It is just amazing that all this happened only three days after Asif Ali Zardari announced his intention to run for Pakistan’s Presidency. Zappelli’s decision to close the Geneva procedure against Zardari was an enormous gift for Bhutto’s husband. Indeed, in Pakistan the political situation had recently become different in a dramatic way: Bhutto came back to Pakistan and died during a criminal attempt, the reason why Zardari was back on the political stage.
An amnesty ordinance (NRO) of the Pakistan government enabled Zardari to get rid of the legal Pakistani prosecutor. The Pakistani legal assistance request presented to Swiss authorities was withdrawn and the Attorney General of Pakistan declared that the proceedings against Zardari were initiated on baseless allegations with political intentions and that no unlawful aspects could be found at all.
Geneva’s attorney general decided to close the Swiss procedure. He declared that investigations in Geneva would not allow contradiction of the findings of Pakistan’s Attorney General. Herewith he clearly states that in the Bhutto/Zardari case, no evidence could be found in Switzerland against them for an indictment. Hearing this, Daniel Devaud felt rather grieved. Among other observations, he declared in the “New York Time” that it is rather hard to pretend that no evidence proving corruption can be found in this case.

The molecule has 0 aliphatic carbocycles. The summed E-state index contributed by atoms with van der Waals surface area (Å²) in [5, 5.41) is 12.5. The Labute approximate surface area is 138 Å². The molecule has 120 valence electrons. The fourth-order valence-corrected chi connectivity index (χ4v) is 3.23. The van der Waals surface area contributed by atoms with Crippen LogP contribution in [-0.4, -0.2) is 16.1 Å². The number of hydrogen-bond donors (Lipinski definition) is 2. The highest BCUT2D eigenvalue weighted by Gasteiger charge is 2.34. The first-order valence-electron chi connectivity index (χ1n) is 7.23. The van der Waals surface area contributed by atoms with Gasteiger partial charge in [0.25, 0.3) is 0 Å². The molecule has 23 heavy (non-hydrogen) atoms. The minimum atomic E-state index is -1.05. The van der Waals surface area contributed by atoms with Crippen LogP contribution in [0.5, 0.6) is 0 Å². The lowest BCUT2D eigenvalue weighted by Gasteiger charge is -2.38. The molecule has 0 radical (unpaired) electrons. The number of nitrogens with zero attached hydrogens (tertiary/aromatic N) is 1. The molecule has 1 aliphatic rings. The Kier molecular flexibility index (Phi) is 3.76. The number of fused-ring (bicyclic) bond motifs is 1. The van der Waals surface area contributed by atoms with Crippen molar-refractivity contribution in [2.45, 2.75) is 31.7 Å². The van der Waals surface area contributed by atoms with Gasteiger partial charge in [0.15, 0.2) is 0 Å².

Daniel Devaud is not the only one to criticise things as they are. Bernard Bertossa, a former attorney general of Geneva, preceding Zappelli, dealt also with the Bhutto/Zardari case, and completely agrees with Daniel Devaud. He considers the fact of closing the Bhutto/Zardari file as an “incomprehensible decision”. Already in 2002, this file/case was ready for indictment, “holding absolutely sufficient evidence to indict and sentence Zardari and his Geneva lawyer.”